Saturday, November 12, 2016

Wild Parrots of London

Wild parrots native to South Asia and North Africa are ubiquitous in today's London, with a feral population according to some accounts reaching scourge levels.


Two millennia ago in Roman London? Not so much. However, there were parrots in Roman London, ancestors of today's British parrots. But those parrots were depictions on exquisite Roman frescos recently discovered buried below the streets of London.

According to a story published by the Museum of London Archaeology:

An ornate fresco that once adorned the residence of a wealthy Roman citizen has been discovered by a team of our archaeologists at 21 Lime Street, in London. We uncovered the fresco six metres below street level, whilst undertaking archaeological fieldwork for a new office development. Dating to the late 1st century AD, and the first decades of London, it is one of the earliest surviving frescos from Roman Britain.

Thanks to a huge Roman construction project, the fate of this rare wall painting was literally sealed in the ground. In AD 100, construction of the 2nd Forum Basilica, the main civic centre for the city and the largest Roman building ever built north of the Alps, began. In advance of construction of the Forum the area was flattened. The painted wall was deliberately toppled and the Forum immediately built over it, incredibly preserving the fresco for nearly 2000 years.

Discovered face down, the fresco was identified from the distinctive markings of the keyed daub onto which the plaster was attached. The fragile remains, surviving to a width of nearly 2.5 metres and a height of over 1.5 metres, were carefully removed from the site by our archaeological conservators, who lifted the fresco in 16 sections. Each section was supported, undercut and block lifted so that soil encased and protected the plaster.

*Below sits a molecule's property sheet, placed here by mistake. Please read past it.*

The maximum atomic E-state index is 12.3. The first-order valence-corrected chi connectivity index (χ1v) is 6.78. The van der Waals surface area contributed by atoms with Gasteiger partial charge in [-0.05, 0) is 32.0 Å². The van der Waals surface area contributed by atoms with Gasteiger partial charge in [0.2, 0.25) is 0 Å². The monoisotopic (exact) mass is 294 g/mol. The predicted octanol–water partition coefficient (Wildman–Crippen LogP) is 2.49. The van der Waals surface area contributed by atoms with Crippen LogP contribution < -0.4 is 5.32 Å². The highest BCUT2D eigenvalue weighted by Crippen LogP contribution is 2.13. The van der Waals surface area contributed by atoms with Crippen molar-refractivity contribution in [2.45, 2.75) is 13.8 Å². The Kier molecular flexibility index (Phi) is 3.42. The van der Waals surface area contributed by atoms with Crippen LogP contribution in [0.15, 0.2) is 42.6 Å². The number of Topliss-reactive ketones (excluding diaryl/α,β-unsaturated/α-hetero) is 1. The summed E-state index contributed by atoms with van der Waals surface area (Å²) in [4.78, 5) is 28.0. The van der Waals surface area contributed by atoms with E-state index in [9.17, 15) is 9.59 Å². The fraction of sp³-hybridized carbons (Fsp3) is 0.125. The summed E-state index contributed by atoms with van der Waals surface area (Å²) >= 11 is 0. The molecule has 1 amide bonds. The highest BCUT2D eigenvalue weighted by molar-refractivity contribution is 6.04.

Back in the lab the conservators worked quickly to micro-excavate the soil whilst it was still damp, to expose the millimetre-thin painted surface beneath. The painting is likely to have decorated a reception room where guests were greeted and entertained. . . The central section, on a background of green and black vertical panels, depicts deer nibbling trees, alongside birds [Indian Ringneck Parrots], fruit and a vine woven around a candelabrum. Red panels, bordered with cream lines, surround the main decorative scheme. The fresco was hand-painted by a skilled artist in natural earth pigments, except one area of red on the twisting vine stem which is picked out in cinnabar, an expensive mercuric sulphide pigment that had to be mined in Spain.








It is not inconceivable that some wealthy Roman packed his companion parrot with him on his travel to London. That we may never know. This fresco demonstrates that ancient Romans regarded parrots highly enough to depict them in all their glory even in their most distant outpost of Britain.

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